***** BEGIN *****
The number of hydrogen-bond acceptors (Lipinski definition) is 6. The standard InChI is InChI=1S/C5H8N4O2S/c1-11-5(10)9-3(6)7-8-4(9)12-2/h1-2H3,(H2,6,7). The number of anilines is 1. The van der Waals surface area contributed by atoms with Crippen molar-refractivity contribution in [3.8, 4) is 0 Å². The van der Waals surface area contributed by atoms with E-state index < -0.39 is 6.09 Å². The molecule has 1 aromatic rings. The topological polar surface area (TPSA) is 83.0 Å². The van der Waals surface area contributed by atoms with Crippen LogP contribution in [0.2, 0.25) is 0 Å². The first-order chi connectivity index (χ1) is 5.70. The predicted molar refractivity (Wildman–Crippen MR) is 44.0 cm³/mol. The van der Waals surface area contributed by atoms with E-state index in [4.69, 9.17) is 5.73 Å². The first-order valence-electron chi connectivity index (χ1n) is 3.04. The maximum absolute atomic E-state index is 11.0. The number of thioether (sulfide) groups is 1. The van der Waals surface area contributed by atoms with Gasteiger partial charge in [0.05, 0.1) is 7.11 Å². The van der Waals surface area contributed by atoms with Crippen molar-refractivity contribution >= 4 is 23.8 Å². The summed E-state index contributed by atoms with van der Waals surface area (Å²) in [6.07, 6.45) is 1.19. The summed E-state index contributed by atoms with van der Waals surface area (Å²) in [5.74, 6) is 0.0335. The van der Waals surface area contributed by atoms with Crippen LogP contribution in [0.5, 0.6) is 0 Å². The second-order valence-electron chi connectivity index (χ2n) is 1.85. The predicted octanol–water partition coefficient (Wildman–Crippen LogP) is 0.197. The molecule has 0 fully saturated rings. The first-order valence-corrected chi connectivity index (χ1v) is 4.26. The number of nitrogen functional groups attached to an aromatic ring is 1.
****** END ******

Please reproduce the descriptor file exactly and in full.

The number of hydrogen-bond acceptors (Lipinski definition) is 6. The standard InChI is InChI=1S/C5H8N4O2S/c1-11-5(10)9-3(6)7-8-4(9)12-2/h1-2H3,(H2,6,7). The number of anilines is 1. The van der Waals surface area contributed by atoms with Crippen molar-refractivity contribution in [3.8, 4) is 0 Å². The van der Waals surface area contributed by atoms with E-state index < -0.39 is 6.09 Å². The molecule has 1 aromatic rings. The topological polar surface area (TPSA) is 83.0 Å². The van der Waals surface area contributed by atoms with Crippen LogP contribution in [0.2, 0.25) is 0 Å². The first-order chi connectivity index (χ1) is 5.70. The predicted molar refractivity (Wildman–Crippen MR) is 44.0 cm³/mol. The van der Waals surface area contributed by atoms with E-state index in [4.69, 9.17) is 5.73 Å². The first-order valence-electron chi connectivity index (χ1n) is 3.04. The maximum absolute atomic E-state index is 11.0. The number of thioether (sulfide) groups is 1. The van der Waals surface area contributed by atoms with Gasteiger partial charge in [0.05, 0.1) is 7.11 Å². The van der Waals surface area contributed by atoms with Crippen molar-refractivity contribution >= 4 is 23.8 Å². The summed E-state index contributed by atoms with van der Waals surface area (Å²) in [6.07, 6.45) is 1.19. The summed E-state index contributed by atoms with van der Waals surface area (Å²) in [5.74, 6) is 0.0335. The van der Waals surface area contributed by atoms with Crippen LogP contribution in [0.5, 0.6) is 0 Å². The second-order valence-electron chi connectivity index (χ2n) is 1.85. The predicted octanol–water partition coefficient (Wildman–Crippen LogP) is 0.197. The molecule has 0 fully saturated rings. The first-order valence-corrected chi connectivity index (χ1v) is 4.26. The number of nitrogen functional groups attached to an aromatic ring is 1.